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EU Lawmakers Pass Bill to Crack Down on Piracy

March 10, 2004|From Associated Press

Over the objections of consumer groups, the European Parliament passed a bill Tuesday to crack down on piracy of products ranging from soccer shirts to digital media.

Rejecting claims that recording companies could use the measure to harass Internet file sharers, the European Union assembly, meeting in Strasbourg, France, used fast-track procedures to approve the bill 330 to 151, with 39 abstentions.

EU ministers are expected to sign off on the new rules within weeks. Member EU governments will then have two years to write them into national law.

Under the bill, convicted counterfeiters could face civil penalties, including seizure of property and bank accounts. Specific penalty amounts were replaced by language calling for damages "proportionate and sufficiently deterrent."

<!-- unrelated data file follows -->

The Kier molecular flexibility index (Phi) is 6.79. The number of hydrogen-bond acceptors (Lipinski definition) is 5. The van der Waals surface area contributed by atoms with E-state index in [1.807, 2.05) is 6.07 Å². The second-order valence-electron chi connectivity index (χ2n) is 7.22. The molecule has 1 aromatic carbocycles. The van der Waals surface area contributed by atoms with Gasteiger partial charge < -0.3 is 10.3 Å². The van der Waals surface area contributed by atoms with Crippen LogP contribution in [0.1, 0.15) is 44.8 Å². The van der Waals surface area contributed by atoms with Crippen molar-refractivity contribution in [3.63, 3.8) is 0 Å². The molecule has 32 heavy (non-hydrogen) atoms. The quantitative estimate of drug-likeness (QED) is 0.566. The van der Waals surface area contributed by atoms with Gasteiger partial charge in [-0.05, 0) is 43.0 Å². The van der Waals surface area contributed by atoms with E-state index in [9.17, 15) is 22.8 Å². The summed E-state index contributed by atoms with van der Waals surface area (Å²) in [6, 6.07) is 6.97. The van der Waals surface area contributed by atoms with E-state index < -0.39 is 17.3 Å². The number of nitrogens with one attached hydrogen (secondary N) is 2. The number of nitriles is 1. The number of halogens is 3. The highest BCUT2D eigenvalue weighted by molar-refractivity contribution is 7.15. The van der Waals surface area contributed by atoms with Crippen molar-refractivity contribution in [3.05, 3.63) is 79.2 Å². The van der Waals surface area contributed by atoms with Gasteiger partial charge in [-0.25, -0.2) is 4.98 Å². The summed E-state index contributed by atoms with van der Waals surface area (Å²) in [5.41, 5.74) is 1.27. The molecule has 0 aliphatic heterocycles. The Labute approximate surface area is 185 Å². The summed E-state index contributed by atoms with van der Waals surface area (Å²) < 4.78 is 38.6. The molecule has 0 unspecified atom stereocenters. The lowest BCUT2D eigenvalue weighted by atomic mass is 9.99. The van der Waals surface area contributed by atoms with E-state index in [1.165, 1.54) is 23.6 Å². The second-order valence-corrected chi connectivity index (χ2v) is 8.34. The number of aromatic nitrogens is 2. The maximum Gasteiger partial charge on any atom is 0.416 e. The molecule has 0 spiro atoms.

Lawmakers also dropped proposed criminal sanctions sought by the recording industry and the EU's head office, although individual countries are free to add them.

Despite safeguards in the bill, consumer groups complained that it still could create problems for people who download music at home for private use.

The bill gives intellectual property holders, with court approval, the power to seize goods and freeze bank accounts before suspects can mount a defense. Although the provision is designed to prevent evidence destruction, critics worry that it could be abused.

Jim Murray of the BEUC, a European consumer organization, said the rules would "give industry a weapon to intimidate consumers in their own home."

EU lawmakers and officials insisted, however, that consumers would be well-protected.

Parliament approved an amendment that said the measures "need be applied only for breaches committed on a commercial scale" and not to consumers "acting in good faith."

"Contrary to the hysteria, there is no question of dawn raids on teenagers in their homes," said British Socialist Arlene McCarthy.

EU Internal Market Commissioner Frits Bolkestein said the aim was "keeping the emphasis on catching the 'big fish' rather than the 'tiddlers' who commit relatively harmless acts like downloading a couple of tracks off the Internet for their own use."

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